“There are a number of suppliers that we are purchasing parts from,” says Bellopatrick, the retired GM executive taking part in designing the Mobius, named for German mathematician August Ferdinand Mobius and his exploration of complex no-boundaries algebraic theories.

“It’s a very delicate balance – there’s a lot of concern associated with costs. We wanted to be able to come up with a vehicle with an $8,000 price point in U.S. dollars,” Bellopatrick says.

“We used existing components and incorporated them into the vehicle. We had to make revisions to the vehicle to accommodate the components’ designs rather than start with a blank sheet.”

Aimed to serve individuals and small-business owners traveling across vast territories throughout a severely degraded infrastructure, “It has significant road-clearance associated with it,” he says.

The resulting price tag of $9,500 is about the same as buying a seven-year-old sedan that lacks the crucial off-roading ability and other aspects of importance to Kenya’s motorists.

Devoid of an automatic transmission, power steering, air conditioning, interior enhancements and other comforts, a hefty load capacity anchored by a fuel-efficient 4-cylinder gasoline engine means the Mobius can carry the equivalent of nine bags of corn, six sacks of potatoes, 50 cooking-gas cylinders and several crates of beverages.

“Our design has really been focused on the body of the vehicle,” says Bellopatrick, referring to the aluminum and composite construction. “The road conditions that the vehicle will be operated in are very extreme. The body has to absorb those loads.”

The contingent of retired executives from GM, Ford and other OEMs contributing to the project worked mostly from their homes in cooperation with CEO Jackson and others on the ground in Kenya.

Online forums and video conferencing were employed during the engineering process. “It was being done in Kenya with support from Detroit. We’ve been staffing our own engineering staff,” Bellopatrick says, working with “large-bucket suppliers” able to economically ship the necessary numbers of components into Kenya.

Because precise infrastructural details were difficult to obtain, “We made some assumptions and made an accelerated road test,” he recounts.

“It is a very innovative solution to bringing transportation to Kenya,” Bellopatrick points out. “It will provide affordable transportation to the local market there.”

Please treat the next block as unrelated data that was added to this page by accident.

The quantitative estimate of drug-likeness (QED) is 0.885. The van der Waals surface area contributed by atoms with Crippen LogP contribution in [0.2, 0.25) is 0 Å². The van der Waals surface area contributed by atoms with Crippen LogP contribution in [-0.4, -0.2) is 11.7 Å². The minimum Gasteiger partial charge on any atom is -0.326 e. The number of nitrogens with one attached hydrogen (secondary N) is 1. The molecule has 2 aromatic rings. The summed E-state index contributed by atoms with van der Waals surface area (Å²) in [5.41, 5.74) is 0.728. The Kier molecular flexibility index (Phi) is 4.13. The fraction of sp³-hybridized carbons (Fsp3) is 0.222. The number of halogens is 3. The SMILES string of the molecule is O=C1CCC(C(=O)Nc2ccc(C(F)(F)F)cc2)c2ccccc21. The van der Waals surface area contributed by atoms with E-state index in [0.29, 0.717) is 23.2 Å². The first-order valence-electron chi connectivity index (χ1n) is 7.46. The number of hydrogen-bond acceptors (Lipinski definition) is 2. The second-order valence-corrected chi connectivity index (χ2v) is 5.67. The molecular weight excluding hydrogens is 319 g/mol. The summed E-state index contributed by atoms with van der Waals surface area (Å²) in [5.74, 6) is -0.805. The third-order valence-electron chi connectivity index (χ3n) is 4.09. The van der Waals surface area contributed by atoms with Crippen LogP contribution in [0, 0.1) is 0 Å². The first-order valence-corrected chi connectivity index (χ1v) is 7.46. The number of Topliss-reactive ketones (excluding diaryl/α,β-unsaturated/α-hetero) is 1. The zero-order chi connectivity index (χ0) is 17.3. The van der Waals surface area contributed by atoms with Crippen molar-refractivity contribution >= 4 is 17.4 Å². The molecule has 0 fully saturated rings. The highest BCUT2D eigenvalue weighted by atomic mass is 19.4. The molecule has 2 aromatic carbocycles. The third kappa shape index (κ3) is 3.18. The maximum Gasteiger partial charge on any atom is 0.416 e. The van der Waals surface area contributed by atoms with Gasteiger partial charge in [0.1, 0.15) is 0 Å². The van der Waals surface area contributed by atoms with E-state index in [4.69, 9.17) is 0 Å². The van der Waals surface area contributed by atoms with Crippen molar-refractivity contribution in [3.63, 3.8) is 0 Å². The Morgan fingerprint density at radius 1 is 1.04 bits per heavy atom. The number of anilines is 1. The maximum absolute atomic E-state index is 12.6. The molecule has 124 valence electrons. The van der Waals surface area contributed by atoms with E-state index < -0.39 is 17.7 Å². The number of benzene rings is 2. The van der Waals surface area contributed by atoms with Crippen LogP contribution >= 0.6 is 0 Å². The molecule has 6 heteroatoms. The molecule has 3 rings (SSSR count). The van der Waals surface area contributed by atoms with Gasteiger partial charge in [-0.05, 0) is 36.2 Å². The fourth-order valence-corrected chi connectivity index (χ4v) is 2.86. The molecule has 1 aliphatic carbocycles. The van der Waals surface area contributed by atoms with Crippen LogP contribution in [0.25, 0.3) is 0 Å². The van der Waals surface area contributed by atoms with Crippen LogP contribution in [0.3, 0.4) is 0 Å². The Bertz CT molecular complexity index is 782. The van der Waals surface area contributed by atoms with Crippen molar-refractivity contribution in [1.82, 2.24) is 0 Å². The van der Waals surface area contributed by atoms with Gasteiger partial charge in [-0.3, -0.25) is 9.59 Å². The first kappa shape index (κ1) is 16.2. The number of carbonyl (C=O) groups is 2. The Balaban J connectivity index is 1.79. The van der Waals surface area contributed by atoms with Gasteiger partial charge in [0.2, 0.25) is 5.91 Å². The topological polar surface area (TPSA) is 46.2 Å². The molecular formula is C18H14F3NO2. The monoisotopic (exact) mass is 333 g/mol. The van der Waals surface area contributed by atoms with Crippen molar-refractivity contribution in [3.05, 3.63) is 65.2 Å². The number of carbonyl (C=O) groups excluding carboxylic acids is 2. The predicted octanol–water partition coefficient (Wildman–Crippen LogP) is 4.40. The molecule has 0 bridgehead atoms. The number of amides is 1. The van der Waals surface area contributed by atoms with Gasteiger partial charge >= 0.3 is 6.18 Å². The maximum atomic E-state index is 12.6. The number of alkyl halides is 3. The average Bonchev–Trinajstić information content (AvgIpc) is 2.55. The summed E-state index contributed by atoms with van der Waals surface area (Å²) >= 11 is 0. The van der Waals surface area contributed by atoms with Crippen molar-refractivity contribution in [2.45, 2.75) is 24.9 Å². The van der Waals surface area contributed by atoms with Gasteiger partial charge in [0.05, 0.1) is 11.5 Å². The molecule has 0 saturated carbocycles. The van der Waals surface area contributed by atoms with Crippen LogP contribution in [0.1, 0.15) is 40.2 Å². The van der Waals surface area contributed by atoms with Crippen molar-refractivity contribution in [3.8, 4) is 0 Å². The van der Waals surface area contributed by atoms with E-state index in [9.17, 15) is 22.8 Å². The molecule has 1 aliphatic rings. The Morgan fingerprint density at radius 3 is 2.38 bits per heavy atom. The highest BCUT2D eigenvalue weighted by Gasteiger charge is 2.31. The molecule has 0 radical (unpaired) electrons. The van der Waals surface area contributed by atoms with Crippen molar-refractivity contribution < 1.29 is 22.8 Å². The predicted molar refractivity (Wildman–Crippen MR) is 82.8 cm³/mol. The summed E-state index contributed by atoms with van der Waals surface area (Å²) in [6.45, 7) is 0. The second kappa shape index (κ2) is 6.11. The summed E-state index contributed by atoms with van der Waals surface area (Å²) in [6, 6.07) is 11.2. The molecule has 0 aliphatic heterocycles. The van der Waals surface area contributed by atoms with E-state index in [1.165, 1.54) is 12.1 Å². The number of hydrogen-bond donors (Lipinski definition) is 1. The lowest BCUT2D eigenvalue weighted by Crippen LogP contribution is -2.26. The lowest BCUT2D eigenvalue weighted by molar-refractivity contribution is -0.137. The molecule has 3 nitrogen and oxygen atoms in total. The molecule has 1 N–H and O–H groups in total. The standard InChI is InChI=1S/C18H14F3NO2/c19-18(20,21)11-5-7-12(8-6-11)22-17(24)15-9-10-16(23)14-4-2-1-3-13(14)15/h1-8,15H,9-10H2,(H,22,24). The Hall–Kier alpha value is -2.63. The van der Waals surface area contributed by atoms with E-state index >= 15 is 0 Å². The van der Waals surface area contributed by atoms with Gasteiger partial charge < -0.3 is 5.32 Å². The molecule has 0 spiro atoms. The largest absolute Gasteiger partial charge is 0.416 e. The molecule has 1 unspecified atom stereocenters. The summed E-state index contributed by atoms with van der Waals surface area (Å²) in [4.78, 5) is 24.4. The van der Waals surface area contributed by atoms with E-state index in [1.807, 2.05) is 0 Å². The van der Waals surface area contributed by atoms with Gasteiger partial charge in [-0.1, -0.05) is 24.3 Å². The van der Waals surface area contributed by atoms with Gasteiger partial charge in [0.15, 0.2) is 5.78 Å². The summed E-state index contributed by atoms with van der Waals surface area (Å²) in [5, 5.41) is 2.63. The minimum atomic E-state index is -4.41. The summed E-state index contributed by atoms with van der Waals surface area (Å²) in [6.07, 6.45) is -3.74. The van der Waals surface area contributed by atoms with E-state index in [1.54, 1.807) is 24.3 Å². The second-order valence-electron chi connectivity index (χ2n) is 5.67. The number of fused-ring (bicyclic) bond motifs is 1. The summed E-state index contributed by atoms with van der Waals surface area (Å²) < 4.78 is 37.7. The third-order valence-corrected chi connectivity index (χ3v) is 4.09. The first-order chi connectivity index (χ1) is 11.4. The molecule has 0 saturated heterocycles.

Promising Kenyan market

Mindful of East Africa’s expanding middle class and its purchasing potential, mainstream automakers have been setting up operations in Kenya as well. GM, Toyota, Peugeot and Daimler Trucks Asia have a presence, and Volkswagen, which had produced Beetles in Kenya during the 1960s, has returned with a new plant that began making Polo Vivo models this past December.

“We are taking the successful Polo Vivo from South Africa to Kenya to leverage the enormous growth potential of the African automobile market and participate in its positive development,” says Thomas Schäfer, managing director of Volkswagen South Africa.

“This compact model is the best-selling car in the Sub-Saharan region – so it is the ideal entry model for the promising Kenyan market,” he adds. “With this move, we are strengthening the brand’s overall position in Africa and taking an important step towards expanding our commitment in the region.”

VW is implementing a training center to ensure a qualified workforce. Additional plans include educational opportunities focused on imparting generalized industrial skills to augment job opportunities for Kenya’s large population of unemployed young people, according to CEO Dr. Herbert Diess.

“After over 60 years of Volkswagen vehicle production in South and North Africa, I am delighted to now have a further site in Kenya,” he says. “We will systematically continue to develop our position in the fast-growing African car market.”

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About the Author

James Guyette

James E. Guyette is a long-time contributing editor to Aftermarket Business World, ABRN and Motor Age magazines.